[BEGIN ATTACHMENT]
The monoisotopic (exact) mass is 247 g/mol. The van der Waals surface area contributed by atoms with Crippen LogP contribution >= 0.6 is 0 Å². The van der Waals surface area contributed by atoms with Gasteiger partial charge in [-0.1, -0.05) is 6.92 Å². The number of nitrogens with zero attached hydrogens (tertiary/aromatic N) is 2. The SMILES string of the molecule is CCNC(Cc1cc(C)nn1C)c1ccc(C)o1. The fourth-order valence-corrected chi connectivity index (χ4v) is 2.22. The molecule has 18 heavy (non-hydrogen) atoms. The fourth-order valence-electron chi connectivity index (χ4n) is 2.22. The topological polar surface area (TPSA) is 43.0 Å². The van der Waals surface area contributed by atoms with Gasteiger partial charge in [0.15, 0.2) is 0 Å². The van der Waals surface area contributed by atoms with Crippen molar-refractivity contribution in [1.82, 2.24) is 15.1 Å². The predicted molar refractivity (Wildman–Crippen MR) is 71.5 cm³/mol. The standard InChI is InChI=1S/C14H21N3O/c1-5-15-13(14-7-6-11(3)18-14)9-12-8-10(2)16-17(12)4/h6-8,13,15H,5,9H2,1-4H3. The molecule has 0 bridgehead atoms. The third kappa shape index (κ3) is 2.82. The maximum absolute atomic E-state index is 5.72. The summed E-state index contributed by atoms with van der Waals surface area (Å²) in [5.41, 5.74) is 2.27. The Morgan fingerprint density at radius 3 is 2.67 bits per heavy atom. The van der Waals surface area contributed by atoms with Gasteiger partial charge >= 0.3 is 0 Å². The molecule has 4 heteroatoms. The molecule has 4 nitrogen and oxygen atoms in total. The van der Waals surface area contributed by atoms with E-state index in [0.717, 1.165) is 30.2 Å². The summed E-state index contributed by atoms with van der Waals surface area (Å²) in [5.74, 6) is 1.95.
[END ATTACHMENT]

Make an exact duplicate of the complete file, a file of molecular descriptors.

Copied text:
The monoisotopic (exact) mass is 247 g/mol. The van der Waals surface area contributed by atoms with Crippen LogP contribution >= 0.6 is 0 Å². The van der Waals surface area contributed by atoms with Gasteiger partial charge in [-0.1, -0.05) is 6.92 Å². The number of nitrogens with zero attached hydrogens (tertiary/aromatic N) is 2. The SMILES string of the molecule is CCNC(Cc1cc(C)nn1C)c1ccc(C)o1. The fourth-order valence-corrected chi connectivity index (χ4v) is 2.22. The molecule has 18 heavy (non-hydrogen) atoms. The fourth-order valence-electron chi connectivity index (χ4n) is 2.22. The topological polar surface area (TPSA) is 43.0 Å². The van der Waals surface area contributed by atoms with Gasteiger partial charge in [0.15, 0.2) is 0 Å². The van der Waals surface area contributed by atoms with Crippen molar-refractivity contribution in [1.82, 2.24) is 15.1 Å². The predicted molar refractivity (Wildman–Crippen MR) is 71.5 cm³/mol. The standard InChI is InChI=1S/C14H21N3O/c1-5-15-13(14-7-6-11(3)18-14)9-12-8-10(2)16-17(12)4/h6-8,13,15H,5,9H2,1-4H3. The molecule has 0 bridgehead atoms. The third kappa shape index (κ3) is 2.82. The maximum absolute atomic E-state index is 5.72. The summed E-state index contributed by atoms with van der Waals surface area (Å²) in [5.41, 5.74) is 2.27. The Morgan fingerprint density at radius 3 is 2.67 bits per heavy atom. The van der Waals surface area contributed by atoms with Gasteiger partial charge >= 0.3 is 0 Å². The molecule has 4 heteroatoms. The molecule has 4 nitrogen and oxygen atoms in total. The van der Waals surface area contributed by atoms with E-state index in [0.717, 1.165) is 30.2 Å². The summed E-state index contributed by atoms with van der Waals surface area (Å²) in [5.74, 6) is 1.95.